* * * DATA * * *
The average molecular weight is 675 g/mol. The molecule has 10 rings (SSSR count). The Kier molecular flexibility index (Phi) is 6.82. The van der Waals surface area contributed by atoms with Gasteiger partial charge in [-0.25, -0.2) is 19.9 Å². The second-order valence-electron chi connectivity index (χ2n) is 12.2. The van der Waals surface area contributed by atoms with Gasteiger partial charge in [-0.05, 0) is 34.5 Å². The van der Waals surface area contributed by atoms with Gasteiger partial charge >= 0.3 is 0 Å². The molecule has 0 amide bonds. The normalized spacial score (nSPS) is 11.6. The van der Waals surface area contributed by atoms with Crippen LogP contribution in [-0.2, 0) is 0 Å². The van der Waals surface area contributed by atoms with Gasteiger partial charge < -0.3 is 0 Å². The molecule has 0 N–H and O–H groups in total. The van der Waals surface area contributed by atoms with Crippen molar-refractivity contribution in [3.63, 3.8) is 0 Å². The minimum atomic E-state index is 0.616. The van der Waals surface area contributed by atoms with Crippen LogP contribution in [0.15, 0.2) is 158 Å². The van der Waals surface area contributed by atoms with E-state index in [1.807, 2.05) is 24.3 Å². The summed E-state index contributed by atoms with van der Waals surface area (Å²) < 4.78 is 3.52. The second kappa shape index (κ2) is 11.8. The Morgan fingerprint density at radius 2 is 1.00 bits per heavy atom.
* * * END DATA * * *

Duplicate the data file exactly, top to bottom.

The average molecular weight is 675 g/mol. The molecule has 10 rings (SSSR count). The Kier molecular flexibility index (Phi) is 6.82. The van der Waals surface area contributed by atoms with Gasteiger partial charge in [-0.25, -0.2) is 19.9 Å². The second-order valence-electron chi connectivity index (χ2n) is 12.2. The van der Waals surface area contributed by atoms with Gasteiger partial charge in [-0.05, 0) is 34.5 Å². The van der Waals surface area contributed by atoms with Gasteiger partial charge >= 0.3 is 0 Å². The molecule has 0 amide bonds. The normalized spacial score (nSPS) is 11.6. The van der Waals surface area contributed by atoms with Crippen LogP contribution in [-0.2, 0) is 0 Å². The van der Waals surface area contributed by atoms with Gasteiger partial charge < -0.3 is 0 Å². The molecule has 0 N–H and O–H groups in total. The van der Waals surface area contributed by atoms with Crippen molar-refractivity contribution in [3.63, 3.8) is 0 Å². The minimum atomic E-state index is 0.616. The van der Waals surface area contributed by atoms with Crippen LogP contribution in [0.15, 0.2) is 158 Å². The van der Waals surface area contributed by atoms with E-state index in [1.807, 2.05) is 24.3 Å². The summed E-state index contributed by atoms with van der Waals surface area (Å²) < 4.78 is 3.52. The second kappa shape index (κ2) is 11.8. The Morgan fingerprint density at radius 2 is 1.00 bits per heavy atom.